Queen caught on film calling Chinese officials ‘very rude’
THE Queen was embroiled in an embarrassing row yesterday after she was taped calling Chinese officials “very rude”.
The words of the 90-year-old monarch, whose private views on politics and diplomacy are rarely made public, were picked up by a TV camera microphone at a Buckingham Palace garden party on Tuesday.
The Queen and Metropolitan Police Commander Lucy D’Orsi were discussing the behind-thescenes difficulties of staging a State visit to Britain for Chinese President Xi Jinping last October.
The Queen was introduced to Ms D’Orsi by Earl Peel, Lord Chamberlain of the Royal Household.
When Lord Peel said Ms D’Orsi had been “Gold Commander” for the State visit, the monarch replied: “Oh, bad luck.”
Lord Peel, reading from notes, told the Queen the officer had been “seriously undermined by the Chinese” but added that she had managed to “hold her own”.
When Commander D’Orsi asked the Queen if she knew it had been a “testing time”, the monarch interjected: “I did.”
The officer then described how Chinese officials walked out of a meeting at London’s Lancaster House with Barbara Woodward, British ambassador to China.
The Queen commented: “They were very rude to the ambassador.”
Her remarks were recorded by her official cameraman and the tape was aired by the BBC.
Chinese censors blacked out her comments when they were broadcast on BBC World.
And there were suspicions in China that the Queen, who made a planned remark urging Scots to “think very carefully” before voting in their independence referendum two years ago, had been put up to making the criticism. Academic Michel Hockx, director of SOAS China Institute, said some people on Chinese social media believed the conversation scripted because Lord Peel reading from his notes.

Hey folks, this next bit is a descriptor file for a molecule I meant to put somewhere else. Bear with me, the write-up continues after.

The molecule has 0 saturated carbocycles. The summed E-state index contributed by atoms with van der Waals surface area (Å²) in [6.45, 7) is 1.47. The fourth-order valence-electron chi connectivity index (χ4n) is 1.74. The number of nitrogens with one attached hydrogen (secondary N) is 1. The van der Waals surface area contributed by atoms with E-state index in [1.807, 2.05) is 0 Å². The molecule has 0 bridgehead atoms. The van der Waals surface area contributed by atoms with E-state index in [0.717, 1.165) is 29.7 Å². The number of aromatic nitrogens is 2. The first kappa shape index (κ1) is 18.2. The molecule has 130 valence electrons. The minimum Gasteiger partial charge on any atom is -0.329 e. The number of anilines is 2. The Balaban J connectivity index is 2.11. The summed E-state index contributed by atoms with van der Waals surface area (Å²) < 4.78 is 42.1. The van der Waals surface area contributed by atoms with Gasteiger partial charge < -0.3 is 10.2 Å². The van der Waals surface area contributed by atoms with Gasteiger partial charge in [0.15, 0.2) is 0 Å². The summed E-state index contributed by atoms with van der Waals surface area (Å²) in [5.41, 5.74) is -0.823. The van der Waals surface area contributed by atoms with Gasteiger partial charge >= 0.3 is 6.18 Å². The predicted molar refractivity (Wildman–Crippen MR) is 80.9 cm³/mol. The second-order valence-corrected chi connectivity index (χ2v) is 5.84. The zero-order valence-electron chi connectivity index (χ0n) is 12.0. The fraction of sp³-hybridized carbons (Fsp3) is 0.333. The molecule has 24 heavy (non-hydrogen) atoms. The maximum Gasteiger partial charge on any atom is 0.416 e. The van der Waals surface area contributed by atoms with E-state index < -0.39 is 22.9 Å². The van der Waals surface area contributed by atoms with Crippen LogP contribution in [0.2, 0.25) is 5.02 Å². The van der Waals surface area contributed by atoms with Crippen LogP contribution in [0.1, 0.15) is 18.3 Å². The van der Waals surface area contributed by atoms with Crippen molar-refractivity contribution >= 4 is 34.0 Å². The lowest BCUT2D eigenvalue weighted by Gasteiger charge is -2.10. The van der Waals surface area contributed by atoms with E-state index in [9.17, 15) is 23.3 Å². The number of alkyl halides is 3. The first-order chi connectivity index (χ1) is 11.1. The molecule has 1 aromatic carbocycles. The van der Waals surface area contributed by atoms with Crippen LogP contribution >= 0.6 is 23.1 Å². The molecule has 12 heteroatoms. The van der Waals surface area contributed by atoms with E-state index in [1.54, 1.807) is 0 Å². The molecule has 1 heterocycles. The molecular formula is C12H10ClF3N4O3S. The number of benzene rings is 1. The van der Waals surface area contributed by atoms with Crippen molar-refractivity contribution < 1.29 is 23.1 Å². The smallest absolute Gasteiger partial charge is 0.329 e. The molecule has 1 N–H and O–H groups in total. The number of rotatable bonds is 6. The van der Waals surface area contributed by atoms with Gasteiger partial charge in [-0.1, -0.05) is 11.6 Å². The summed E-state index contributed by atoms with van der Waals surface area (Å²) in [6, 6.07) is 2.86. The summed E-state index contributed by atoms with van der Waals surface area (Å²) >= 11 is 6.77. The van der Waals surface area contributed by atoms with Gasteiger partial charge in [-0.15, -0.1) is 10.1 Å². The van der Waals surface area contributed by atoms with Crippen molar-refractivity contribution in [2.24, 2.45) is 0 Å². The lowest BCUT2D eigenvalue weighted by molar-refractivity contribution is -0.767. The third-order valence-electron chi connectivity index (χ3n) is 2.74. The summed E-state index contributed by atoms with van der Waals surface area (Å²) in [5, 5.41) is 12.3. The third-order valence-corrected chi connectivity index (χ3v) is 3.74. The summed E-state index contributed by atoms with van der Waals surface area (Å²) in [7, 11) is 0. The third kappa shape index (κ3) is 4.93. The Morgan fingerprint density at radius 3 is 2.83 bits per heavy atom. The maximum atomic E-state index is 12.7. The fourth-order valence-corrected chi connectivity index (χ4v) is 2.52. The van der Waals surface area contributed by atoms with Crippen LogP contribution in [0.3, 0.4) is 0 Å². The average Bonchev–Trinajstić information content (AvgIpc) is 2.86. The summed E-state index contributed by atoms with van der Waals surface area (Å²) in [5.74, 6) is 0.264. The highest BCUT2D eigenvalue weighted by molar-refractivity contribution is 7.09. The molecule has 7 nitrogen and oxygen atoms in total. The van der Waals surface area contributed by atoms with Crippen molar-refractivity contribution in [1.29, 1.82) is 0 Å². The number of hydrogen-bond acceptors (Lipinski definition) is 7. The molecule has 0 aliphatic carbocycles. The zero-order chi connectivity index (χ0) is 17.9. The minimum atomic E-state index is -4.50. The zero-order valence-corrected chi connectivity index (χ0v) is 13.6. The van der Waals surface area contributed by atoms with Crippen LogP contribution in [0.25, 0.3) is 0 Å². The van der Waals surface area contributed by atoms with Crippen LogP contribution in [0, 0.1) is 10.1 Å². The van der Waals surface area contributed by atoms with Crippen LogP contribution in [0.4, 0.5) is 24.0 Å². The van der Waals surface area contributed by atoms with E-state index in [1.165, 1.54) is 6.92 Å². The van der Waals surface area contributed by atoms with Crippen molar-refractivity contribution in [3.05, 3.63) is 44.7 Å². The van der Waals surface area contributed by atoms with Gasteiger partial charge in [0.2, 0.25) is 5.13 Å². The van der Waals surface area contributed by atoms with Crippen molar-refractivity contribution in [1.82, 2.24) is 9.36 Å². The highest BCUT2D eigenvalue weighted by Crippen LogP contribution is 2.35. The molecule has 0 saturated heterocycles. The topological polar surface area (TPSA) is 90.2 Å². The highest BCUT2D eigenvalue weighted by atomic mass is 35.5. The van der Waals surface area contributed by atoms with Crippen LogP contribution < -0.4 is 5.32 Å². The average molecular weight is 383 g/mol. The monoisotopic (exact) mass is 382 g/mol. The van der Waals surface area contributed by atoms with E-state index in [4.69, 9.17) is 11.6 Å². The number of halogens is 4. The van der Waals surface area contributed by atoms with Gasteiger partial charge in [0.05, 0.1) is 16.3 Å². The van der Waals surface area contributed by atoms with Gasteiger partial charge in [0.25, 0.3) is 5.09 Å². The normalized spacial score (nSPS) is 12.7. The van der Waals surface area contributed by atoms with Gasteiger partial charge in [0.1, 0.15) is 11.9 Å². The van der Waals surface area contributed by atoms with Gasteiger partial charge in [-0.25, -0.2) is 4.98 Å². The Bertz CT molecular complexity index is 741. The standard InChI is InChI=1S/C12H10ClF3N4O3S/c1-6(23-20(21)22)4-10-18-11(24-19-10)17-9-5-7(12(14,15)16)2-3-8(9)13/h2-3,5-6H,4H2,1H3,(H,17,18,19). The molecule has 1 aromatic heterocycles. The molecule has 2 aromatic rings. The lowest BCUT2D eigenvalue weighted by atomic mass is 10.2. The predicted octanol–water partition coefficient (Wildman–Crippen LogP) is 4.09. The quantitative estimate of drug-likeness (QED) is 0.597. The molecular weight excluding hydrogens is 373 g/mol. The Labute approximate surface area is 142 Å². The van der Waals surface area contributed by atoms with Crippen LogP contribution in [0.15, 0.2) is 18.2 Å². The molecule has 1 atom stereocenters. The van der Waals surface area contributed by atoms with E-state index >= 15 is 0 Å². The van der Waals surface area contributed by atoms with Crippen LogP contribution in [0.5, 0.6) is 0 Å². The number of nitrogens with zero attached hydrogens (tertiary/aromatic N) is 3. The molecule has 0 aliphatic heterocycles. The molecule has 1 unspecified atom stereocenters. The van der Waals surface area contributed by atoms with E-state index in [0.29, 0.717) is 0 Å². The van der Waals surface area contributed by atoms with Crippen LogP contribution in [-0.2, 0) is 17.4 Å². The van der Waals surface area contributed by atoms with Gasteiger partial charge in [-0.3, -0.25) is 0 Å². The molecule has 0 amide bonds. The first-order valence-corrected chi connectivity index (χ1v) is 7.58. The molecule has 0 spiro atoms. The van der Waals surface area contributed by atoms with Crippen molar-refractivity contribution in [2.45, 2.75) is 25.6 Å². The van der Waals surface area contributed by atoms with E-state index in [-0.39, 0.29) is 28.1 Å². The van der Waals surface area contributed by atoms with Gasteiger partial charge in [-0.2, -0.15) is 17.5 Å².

The remarks about the Chinese were recorded on the same day that Prime Minister David Cameron was even was was recorded inside the Palace calling Nigeria and Afghanistan two “fantastically corrupt” nations in conversation with the Queen.
The two controversies led to jokers calling it “open mic night at the Palace” but left courtiers, politicians and diplomats red-faced.
The BBC faced some criticism for broadcasting the Queen’s words on China.
Prince William made a cutting remark on a visit to Oxford University. He met a student on leave from her job as a BBC journalist and said: “I won’t hold that against you.”
Officially both the British and Chinese governments insisted that in spite of the strains of the State visit, it had gone well.
Foreign Secretary Philip Hammond, speaking in Gibraltar, said: “Big State visits are big logistic challenges. I was involved in this and, yes, at times it got a bit stressful on both sides. But it was a great State visit, hugely successful.”